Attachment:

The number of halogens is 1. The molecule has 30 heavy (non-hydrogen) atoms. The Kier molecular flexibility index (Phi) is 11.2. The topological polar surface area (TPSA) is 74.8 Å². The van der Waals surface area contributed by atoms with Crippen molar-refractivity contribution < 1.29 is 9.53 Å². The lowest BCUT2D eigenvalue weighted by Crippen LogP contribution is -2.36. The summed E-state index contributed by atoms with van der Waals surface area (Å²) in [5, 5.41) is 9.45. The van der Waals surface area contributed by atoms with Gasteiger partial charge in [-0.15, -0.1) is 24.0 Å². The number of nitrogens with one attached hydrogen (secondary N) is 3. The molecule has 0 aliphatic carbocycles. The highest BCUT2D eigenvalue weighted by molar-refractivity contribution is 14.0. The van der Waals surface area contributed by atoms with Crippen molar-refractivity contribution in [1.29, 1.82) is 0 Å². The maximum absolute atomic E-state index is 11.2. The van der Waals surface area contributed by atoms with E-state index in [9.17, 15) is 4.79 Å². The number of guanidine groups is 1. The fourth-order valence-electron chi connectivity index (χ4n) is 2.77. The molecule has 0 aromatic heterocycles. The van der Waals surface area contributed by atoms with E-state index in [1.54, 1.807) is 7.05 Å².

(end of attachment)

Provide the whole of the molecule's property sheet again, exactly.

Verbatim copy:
The number of halogens is 1. The molecule has 30 heavy (non-hydrogen) atoms. The Kier molecular flexibility index (Phi) is 11.2. The topological polar surface area (TPSA) is 74.8 Å². The van der Waals surface area contributed by atoms with Crippen molar-refractivity contribution < 1.29 is 9.53 Å². The lowest BCUT2D eigenvalue weighted by Crippen LogP contribution is -2.36. The summed E-state index contributed by atoms with van der Waals surface area (Å²) in [5, 5.41) is 9.45. The van der Waals surface area contributed by atoms with Gasteiger partial charge in [-0.15, -0.1) is 24.0 Å². The number of nitrogens with one attached hydrogen (secondary N) is 3. The molecule has 0 aliphatic carbocycles. The highest BCUT2D eigenvalue weighted by molar-refractivity contribution is 14.0. The van der Waals surface area contributed by atoms with Crippen molar-refractivity contribution in [1.29, 1.82) is 0 Å². The maximum absolute atomic E-state index is 11.2. The van der Waals surface area contributed by atoms with E-state index in [9.17, 15) is 4.79 Å². The number of guanidine groups is 1. The fourth-order valence-electron chi connectivity index (χ4n) is 2.77. The molecule has 0 aromatic heterocycles. The van der Waals surface area contributed by atoms with E-state index in [1.54, 1.807) is 7.05 Å².